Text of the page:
A few weeks ago Lakewood Public Schools announced that it had a $4 million hole in its budget, primarily due to the costs of busing 25,000 private Jewish day school students to 96 yeshivas. In fact, $20.1 million, about 20% of Lakewood’s annual budget, pays transportation costs. The Asbury Park Press broke the story and I have an analysis at WHYY’s Newsworks.
But wait; there’s more. Last Thursday, at its regular monthly public meeting, the Lakewood School Board voted to rescind its decision to plug part of the hole by borrowing from surplus accounts. The rescission was necessary because the State is required to approve the transfer and Lakewood never asked. The Board did approve a resolution to request the state’s permission.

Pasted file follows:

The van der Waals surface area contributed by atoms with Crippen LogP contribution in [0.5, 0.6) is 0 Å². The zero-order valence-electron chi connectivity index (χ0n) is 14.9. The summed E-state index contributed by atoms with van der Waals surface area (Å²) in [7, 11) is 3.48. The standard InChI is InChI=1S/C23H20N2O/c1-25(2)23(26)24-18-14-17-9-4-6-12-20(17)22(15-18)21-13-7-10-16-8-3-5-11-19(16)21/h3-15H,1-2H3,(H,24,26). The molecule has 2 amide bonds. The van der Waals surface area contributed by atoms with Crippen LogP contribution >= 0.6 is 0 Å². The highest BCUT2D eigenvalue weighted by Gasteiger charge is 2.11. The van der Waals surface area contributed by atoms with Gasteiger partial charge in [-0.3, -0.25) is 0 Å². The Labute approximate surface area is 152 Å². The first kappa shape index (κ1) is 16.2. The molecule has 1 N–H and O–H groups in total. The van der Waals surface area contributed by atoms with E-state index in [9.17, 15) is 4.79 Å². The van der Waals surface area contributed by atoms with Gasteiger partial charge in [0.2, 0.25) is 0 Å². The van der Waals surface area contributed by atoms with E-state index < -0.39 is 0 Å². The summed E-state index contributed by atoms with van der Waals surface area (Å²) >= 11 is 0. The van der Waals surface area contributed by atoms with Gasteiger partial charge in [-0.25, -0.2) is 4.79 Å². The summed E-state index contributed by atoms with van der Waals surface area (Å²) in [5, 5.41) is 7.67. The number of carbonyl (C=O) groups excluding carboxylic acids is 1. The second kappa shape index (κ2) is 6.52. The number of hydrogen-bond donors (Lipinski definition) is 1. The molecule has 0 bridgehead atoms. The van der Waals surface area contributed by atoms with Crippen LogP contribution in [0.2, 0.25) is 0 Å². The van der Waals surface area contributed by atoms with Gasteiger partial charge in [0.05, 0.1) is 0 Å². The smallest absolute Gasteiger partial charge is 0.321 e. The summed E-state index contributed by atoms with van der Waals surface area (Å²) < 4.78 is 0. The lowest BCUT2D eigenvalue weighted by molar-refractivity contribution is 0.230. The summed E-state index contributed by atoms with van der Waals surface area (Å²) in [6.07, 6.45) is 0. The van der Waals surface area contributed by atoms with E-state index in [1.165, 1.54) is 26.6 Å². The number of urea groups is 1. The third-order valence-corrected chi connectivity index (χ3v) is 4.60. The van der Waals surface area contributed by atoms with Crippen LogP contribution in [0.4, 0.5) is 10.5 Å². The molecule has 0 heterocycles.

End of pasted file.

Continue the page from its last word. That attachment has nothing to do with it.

Also at the meeting Superintendent Laura Winters gave a powerpoint presentation on Lakewood’s budget process and tried to backtrack from the previous month’s meeting when the budget shortfall was revealed. According to the powerpoint available at the district's website, “overly cautious staff raised a concern about enrollment numbers based on annual projections, prior to verification.” However, Winters noted, “The comment about a potential $4 million shortfall is incorrect.”
So how big is the hole? Winters lists the areas where the district is over-budget: $600K in insurance premiums, $600K in substitute teachers, $1 million in special education, and $1 million in transportation.
So she’s right. The hole is not $4 million. It’s $3.2 million.